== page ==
Two Vineyard Educators Proposed as Candidates for Interim School


At the behest of the all-Island school committee, a group of top
school administrators, yesterday recommended two of their own for
consideration as interim superintendent of Vineyard schools.

Edward Jerome, who has served as principal of the Edgartown School
for the last 25 years, and Margaret Harris, who taught in the school
system for 27 years before being named the director of curriculum and
instruction for public schools last fall, are both now candidates for
the interim job.

The recommendation comes in the wake of last week's sudden
resignation by superintendent Dr. Kriner Cash, who leaves next Friday
after more than nine years on the job.

Martha's Vineyard Regional High School principal Margaret
(Peg) Regan said the group, also known as the superintendent's
cabinet, recommended that the school committee consider naming Mr.
Jerome as a "short-term interim" for about 90 days, and then
appointing Mrs. Harris to serve as interim superintendent for the
remainder of the school year. The cabinet includes all the Vineyard
school principals.

All-Island School Committee chairman Diane Wall said she would like
to hire a permanent superintendent by March of next year, to begin work
in July.

"It was the feeling of the cabinet members that this was a
sensible approach because Ed has the long experience, and Margaret could
spend the early period shadowing him and learning the procedures,"
Mrs. Regan said.

The recommendation from the cabinet came yesterday morning during a
closed-door session that directly followed a special joint meeting
called by the school committee.

The meeting was the second this week for the school committee, which
also met on Monday night to take the first tentative steps in what
promises to be a long search for a new school superintendent.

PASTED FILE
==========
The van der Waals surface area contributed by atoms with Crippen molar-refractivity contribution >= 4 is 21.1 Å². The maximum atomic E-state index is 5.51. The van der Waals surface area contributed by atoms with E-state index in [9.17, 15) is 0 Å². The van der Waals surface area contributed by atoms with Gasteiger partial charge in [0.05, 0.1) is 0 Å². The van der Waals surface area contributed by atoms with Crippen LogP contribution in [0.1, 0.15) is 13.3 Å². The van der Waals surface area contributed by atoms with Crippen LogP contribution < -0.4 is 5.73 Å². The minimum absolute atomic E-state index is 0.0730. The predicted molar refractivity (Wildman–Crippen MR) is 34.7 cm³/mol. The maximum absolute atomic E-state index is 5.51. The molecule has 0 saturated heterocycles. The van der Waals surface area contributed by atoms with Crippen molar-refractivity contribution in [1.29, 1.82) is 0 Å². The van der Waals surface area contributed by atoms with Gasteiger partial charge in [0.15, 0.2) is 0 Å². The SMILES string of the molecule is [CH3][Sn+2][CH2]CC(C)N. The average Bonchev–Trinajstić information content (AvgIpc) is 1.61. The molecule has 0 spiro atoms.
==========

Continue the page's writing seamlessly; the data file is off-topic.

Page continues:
Yesterday school committee members repeatedly suggested that an
ideal interim candidate could probably be found within the cabinet,
although the committee has also circulated a letter in the schools and
in the Vineyard community asking for applications for the position.

Applications are due by noon on Tuesday; the school committee meets
again on Wednesday to decide on the appointment, two days before Mr.
Cash leaves. The meeting begins at 4 p.m. in the high school library
conference room.

There has been some confusion about the plan to appoint an interim
superintendent, but Ms. Wall said yesterday she expects the committee to
appoint at least an immediate replacement at Wednesday's meeting.

"I'm a little bit foggy of what we do now myself, but my
guess is we're going to get someone in there before he [Mr. Cash]
leaves so that we have some steady leadership," Ms. Wall said.
"I don't see why we wouldn't make a decision on

The discussion Monday brushed at the long-term plan, but yesterday
school officials talked very little about the permanent replacement,
focusing instead on the immediate future.

"At the moment, trying to find the right person and
stabilizing this entity are two different things," said Edgartown
school committee member Leslie Baynes. "We need to have that chain
of command and get it set."

A number of school committee members said they wanted to appoint